J U L Y 2 0 0 6
V O L 2 / I S S U E 2
Liberia can now boast of some stability. As the
saying goes “let bye gone be bye gone” let us
forgive one another, and be our brothers keeper.
We Liberians are decent people. We must think
about putting Liberia on the map once again to
be number one in Africa. If we cannot accom-
plish this, then where are we heading?
written by Anthony B. Carter
iberia-formerly called the Grain coast owes
its establishment to the American coloniza-
tion society, founded in 1816 to resettle freed
American slaves in Africa. Claims over the
Grain Coast were disputed not only by the in-
digenous Dey, Kru and the Gola people that
occupy the land at the time, but also by the
European states that did not recognize Liberia
jurisdiction over the interior.
In 1821 an indigenous ruler granted a track of
land on Cape Mesurado, at the mouth of Saint.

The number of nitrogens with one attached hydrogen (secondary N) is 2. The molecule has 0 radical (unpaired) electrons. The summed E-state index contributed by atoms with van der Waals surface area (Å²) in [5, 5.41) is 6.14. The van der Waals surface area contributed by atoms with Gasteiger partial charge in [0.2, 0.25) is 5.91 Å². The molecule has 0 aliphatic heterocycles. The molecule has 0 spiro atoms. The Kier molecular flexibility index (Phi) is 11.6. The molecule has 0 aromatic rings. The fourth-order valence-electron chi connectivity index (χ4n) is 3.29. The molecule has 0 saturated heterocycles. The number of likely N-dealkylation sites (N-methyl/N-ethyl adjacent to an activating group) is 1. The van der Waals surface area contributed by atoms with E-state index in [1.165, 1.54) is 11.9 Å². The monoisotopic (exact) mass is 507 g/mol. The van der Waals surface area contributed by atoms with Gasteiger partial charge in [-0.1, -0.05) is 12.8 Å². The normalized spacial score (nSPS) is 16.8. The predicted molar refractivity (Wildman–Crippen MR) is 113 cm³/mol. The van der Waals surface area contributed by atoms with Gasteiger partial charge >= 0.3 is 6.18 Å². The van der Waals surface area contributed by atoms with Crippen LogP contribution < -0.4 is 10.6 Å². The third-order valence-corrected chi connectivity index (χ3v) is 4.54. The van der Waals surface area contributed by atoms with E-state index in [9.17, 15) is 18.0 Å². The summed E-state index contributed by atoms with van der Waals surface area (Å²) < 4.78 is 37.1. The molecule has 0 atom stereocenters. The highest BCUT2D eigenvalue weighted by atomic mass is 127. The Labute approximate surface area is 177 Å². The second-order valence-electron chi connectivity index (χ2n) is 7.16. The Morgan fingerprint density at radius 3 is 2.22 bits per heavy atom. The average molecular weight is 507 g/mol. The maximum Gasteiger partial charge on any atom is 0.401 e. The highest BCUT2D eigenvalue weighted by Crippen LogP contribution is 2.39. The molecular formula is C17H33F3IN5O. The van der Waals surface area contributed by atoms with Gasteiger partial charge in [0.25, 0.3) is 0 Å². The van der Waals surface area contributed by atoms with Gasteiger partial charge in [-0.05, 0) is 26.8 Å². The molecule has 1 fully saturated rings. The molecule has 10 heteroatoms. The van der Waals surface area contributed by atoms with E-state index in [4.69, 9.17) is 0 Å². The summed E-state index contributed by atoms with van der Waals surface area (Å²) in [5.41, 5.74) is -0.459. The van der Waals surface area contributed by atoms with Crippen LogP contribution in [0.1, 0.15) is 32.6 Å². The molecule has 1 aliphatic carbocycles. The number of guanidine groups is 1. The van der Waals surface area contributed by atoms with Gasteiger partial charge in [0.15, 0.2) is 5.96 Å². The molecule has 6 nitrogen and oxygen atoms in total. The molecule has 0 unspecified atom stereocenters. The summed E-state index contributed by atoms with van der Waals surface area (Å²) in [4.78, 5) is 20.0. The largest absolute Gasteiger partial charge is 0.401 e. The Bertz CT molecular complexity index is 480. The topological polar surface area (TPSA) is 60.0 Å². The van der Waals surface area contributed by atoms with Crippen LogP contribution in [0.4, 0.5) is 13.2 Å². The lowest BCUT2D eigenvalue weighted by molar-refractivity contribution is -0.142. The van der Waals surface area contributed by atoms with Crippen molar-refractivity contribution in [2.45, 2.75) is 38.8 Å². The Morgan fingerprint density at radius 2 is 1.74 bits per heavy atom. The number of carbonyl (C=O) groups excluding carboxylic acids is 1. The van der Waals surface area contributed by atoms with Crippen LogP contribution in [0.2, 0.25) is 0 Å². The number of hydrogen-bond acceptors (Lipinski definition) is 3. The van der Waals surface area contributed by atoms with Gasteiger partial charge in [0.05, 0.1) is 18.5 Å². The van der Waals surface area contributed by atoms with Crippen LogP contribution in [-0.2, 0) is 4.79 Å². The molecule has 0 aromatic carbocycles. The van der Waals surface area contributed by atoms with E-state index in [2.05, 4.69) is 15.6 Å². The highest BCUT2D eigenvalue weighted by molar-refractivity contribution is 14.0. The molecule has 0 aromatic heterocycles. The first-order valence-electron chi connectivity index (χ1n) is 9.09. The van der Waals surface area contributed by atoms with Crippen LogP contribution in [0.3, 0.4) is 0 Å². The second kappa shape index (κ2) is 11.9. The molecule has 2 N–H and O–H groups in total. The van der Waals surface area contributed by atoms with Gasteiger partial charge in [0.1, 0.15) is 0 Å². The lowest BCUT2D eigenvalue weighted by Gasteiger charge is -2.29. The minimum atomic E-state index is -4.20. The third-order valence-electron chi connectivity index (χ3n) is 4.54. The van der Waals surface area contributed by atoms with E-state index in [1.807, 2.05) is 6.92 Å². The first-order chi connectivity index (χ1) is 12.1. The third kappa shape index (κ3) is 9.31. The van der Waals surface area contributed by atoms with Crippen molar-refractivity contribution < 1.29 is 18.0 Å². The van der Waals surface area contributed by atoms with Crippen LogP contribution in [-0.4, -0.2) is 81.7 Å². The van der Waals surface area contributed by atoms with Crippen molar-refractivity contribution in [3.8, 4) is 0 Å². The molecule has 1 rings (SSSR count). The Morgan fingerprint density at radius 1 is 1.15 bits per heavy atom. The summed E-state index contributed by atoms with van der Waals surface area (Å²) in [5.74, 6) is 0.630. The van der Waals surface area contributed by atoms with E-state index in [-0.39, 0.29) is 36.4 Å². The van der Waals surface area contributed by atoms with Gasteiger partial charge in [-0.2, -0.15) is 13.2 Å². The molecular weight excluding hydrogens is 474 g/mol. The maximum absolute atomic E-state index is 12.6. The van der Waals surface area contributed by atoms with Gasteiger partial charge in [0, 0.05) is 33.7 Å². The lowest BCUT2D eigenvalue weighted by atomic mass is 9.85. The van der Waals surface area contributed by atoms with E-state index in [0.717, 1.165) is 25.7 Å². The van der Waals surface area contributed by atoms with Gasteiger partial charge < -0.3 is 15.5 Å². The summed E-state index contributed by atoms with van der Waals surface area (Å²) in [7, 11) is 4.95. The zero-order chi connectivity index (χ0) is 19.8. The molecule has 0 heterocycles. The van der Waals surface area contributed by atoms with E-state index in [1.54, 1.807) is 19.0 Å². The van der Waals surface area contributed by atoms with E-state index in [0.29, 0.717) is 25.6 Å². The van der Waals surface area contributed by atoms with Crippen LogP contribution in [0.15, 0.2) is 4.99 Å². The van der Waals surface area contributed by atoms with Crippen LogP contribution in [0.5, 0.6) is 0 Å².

Paul River, to U.S. representatives and the first
Americo- Liberians, led by Jehudi Ashmun be-
gan the settlement.
In 1824, an American man known by the name
of Ralph Randolph Gurley, named the Grain
Coast, Liberia (land of freedom) and the Cape
Mesurado settlement Monrovia. The first consti-
tution was drawn up in 1847 and Liberia be-
came an independent Republic. Joseph Jenkins
Roberts was elected as the first president.
As our nation grew, it eventually received rec-
ognition from Great Britain, France and the
United States. Succeeding sixteen presidents
since J.J. Roberts, William V. S. Tubman in
1943 worked to improve the living standard of
Liberians with an open-door economic policy
and extensive foreign investment. Dr. William
Richard Tolbert Jr. succeeded Tubman as presi-
dent of Liberia. He ruled until 1979 when a
paralyzing rice riot led to a bloody coup on
April 12 1980, by the People Redemption Coun-
cil headed by Master Sergeant Samuel Kanyon
Doe. The regime legitimized indigenous people
holding top government positions. President
Doe was later accused of rigging the 1985 gen-